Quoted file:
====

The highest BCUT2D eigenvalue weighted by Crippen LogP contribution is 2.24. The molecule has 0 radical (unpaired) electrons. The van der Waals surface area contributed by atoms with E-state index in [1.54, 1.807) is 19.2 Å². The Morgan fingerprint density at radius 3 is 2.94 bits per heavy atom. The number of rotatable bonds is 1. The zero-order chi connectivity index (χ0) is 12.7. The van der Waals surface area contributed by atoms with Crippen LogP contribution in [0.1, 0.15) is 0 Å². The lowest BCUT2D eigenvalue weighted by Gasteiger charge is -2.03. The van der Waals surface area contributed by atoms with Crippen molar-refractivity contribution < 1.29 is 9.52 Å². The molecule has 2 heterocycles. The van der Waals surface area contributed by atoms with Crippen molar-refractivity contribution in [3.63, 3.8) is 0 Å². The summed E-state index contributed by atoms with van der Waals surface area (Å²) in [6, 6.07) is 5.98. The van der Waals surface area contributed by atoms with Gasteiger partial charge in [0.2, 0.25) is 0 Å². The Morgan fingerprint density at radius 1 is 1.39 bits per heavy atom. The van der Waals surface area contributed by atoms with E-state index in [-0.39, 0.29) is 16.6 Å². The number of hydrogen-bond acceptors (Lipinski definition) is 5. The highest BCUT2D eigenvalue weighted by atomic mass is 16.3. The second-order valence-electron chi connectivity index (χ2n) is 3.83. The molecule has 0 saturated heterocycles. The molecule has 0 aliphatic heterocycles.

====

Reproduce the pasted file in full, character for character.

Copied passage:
The highest BCUT2D eigenvalue weighted by Crippen LogP contribution is 2.24. The molecule has 0 radical (unpaired) electrons. The van der Waals surface area contributed by atoms with E-state index in [1.54, 1.807) is 19.2 Å². The Morgan fingerprint density at radius 3 is 2.94 bits per heavy atom. The number of rotatable bonds is 1. The zero-order chi connectivity index (χ0) is 12.7. The van der Waals surface area contributed by atoms with Crippen LogP contribution in [0.1, 0.15) is 0 Å². The lowest BCUT2D eigenvalue weighted by Gasteiger charge is -2.03. The van der Waals surface area contributed by atoms with Crippen molar-refractivity contribution < 1.29 is 9.52 Å². The molecule has 2 heterocycles. The van der Waals surface area contributed by atoms with Crippen molar-refractivity contribution in [3.63, 3.8) is 0 Å². The summed E-state index contributed by atoms with van der Waals surface area (Å²) in [6, 6.07) is 5.98. The van der Waals surface area contributed by atoms with Gasteiger partial charge in [0.2, 0.25) is 0 Å². The Morgan fingerprint density at radius 1 is 1.39 bits per heavy atom. The van der Waals surface area contributed by atoms with E-state index in [-0.39, 0.29) is 16.6 Å². The number of hydrogen-bond acceptors (Lipinski definition) is 5. The highest BCUT2D eigenvalue weighted by atomic mass is 16.3. The second-order valence-electron chi connectivity index (χ2n) is 3.83. The molecule has 0 saturated heterocycles. The molecule has 0 aliphatic heterocycles.